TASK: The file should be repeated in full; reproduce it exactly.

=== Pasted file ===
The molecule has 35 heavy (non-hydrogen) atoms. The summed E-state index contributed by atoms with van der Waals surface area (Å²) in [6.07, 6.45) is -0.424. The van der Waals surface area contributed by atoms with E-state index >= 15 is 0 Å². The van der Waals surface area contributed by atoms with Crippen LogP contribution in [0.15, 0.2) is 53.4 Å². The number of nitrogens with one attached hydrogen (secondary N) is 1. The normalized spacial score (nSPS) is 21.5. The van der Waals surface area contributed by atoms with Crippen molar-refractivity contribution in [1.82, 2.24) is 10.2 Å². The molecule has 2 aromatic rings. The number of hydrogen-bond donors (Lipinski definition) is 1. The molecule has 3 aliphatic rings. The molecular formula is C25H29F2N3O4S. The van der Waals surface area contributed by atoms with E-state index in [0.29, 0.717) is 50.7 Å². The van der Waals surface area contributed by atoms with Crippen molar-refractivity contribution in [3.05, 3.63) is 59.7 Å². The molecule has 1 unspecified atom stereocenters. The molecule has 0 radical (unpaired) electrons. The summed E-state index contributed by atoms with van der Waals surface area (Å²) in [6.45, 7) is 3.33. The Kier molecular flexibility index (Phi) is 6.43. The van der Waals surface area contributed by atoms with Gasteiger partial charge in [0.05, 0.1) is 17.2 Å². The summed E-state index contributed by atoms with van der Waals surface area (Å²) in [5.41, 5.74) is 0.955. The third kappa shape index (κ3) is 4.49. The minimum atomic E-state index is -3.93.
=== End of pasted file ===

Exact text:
The molecule has 35 heavy (non-hydrogen) atoms. The summed E-state index contributed by atoms with van der Waals surface area (Å²) in [6.07, 6.45) is -0.424. The van der Waals surface area contributed by atoms with E-state index >= 15 is 0 Å². The van der Waals surface area contributed by atoms with Crippen LogP contribution in [0.15, 0.2) is 53.4 Å². The number of nitrogens with one attached hydrogen (secondary N) is 1. The normalized spacial score (nSPS) is 21.5. The van der Waals surface area contributed by atoms with Crippen molar-refractivity contribution in [1.82, 2.24) is 10.2 Å². The molecule has 2 aromatic rings. The number of hydrogen-bond donors (Lipinski definition) is 1. The molecule has 3 aliphatic rings. The molecular formula is C25H29F2N3O4S. The van der Waals surface area contributed by atoms with E-state index in [0.29, 0.717) is 50.7 Å². The van der Waals surface area contributed by atoms with Crippen molar-refractivity contribution in [3.05, 3.63) is 59.7 Å². The molecule has 1 unspecified atom stereocenters. The molecule has 0 radical (unpaired) electrons. The summed E-state index contributed by atoms with van der Waals surface area (Å²) in [6.45, 7) is 3.33. The Kier molecular flexibility index (Phi) is 6.43. The van der Waals surface area contributed by atoms with Gasteiger partial charge in [0.05, 0.1) is 17.2 Å². The summed E-state index contributed by atoms with van der Waals surface area (Å²) in [5.41, 5.74) is 0.955. The third kappa shape index (κ3) is 4.49. The minimum atomic E-state index is -3.93.